Beginnings, Courage, Creating Awareness, Excavating Authenticity, Imprints

Having a Beginner’s Mind

Mystic pictures, ballet dancer stands on the cliff edge

I’ve had an interest in taking up ballet my entire life. So finally, on my recent thirty-something birthday I decided it’s now or never and I took my first class. Perhaps this was not the best way to celebrate gaining a year in age…

It was as if all this yoga, mind-body connection stuff went completely haywire. I couldn’t coordinate my movements fast enough to the time of the music. I couldn’t memorize the sequences completely nor get my head around the language of the terms tendu, piqué, demi-something. To top it off, the teacher realized this was my first class and I was given special modifications. I felt like everyone was made well aware that I was new…

I wanted to bust out a handstand at the end to prove I wasn’t this depiction of a totally clumsy, hopeless student. And as I sat with these feelings of insecurity, agitation, and vulnerability, I realized this was my ego taking over.

Zen Buddhism talks about a concept called “Beginner’s Mind” or shoshin and it, “refers to an attitude of openness, eagerness, and lack of preconceptions when studying a subject, even when studying at an advanced level.

Our minds are tainted with imprints, of preliminary predictions for how our skills and knowledge will work for us or how we might be perceived and accepted by others. It’s these subtle preconceived ideas that drive us to believe a moment or our circumstances should be different from what they are.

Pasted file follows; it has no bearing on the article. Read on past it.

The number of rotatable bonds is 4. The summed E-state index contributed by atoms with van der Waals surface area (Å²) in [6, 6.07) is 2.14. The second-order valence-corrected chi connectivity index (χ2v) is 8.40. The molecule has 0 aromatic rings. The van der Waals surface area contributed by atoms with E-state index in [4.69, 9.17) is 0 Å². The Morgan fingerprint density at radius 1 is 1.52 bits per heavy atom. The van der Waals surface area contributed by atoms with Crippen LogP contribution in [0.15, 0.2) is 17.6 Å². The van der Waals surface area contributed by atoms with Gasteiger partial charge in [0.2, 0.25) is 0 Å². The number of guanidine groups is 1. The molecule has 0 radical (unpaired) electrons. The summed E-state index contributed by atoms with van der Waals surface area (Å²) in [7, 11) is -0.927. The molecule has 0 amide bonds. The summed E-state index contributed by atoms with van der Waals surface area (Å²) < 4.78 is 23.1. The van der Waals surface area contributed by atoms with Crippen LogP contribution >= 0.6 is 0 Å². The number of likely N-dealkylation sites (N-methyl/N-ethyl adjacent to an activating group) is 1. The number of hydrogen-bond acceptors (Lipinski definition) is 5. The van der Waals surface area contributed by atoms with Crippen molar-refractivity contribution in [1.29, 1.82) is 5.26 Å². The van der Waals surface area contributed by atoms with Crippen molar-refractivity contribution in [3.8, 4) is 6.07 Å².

Being in these uncomfortable, raw feelings can send us grasping to return to what is familiar. Yet it’s these egoic labels of pride for what we believe we’re entitled to or how we need to define ourselves, that act as barriers, keeping us stuck in a fearful place of safety and security.

Having a beginner’s mind means to drop the thinking in terms of labeling our reactions and behaviors as foolish, gawky, or unintelligent and instead to play with childlike wonder, letting ourselves bask in the pure fun and joy of just doing something without expectations.

It’s when we give ourselves permission to be a novice that we have the most to gain because not only do we lose the ego but we allow ourselves to have an experience that grows us into something more expansive as we get more in touch with who we authentically are.

Isn’t that the true purpose of living? To be aware of every part of who we are to the very core? So take that baking class, study a foreign language, or start sketching. Following what you’re curious about is the trail of breadcrumbs that will lead to finding the composition of your inner being.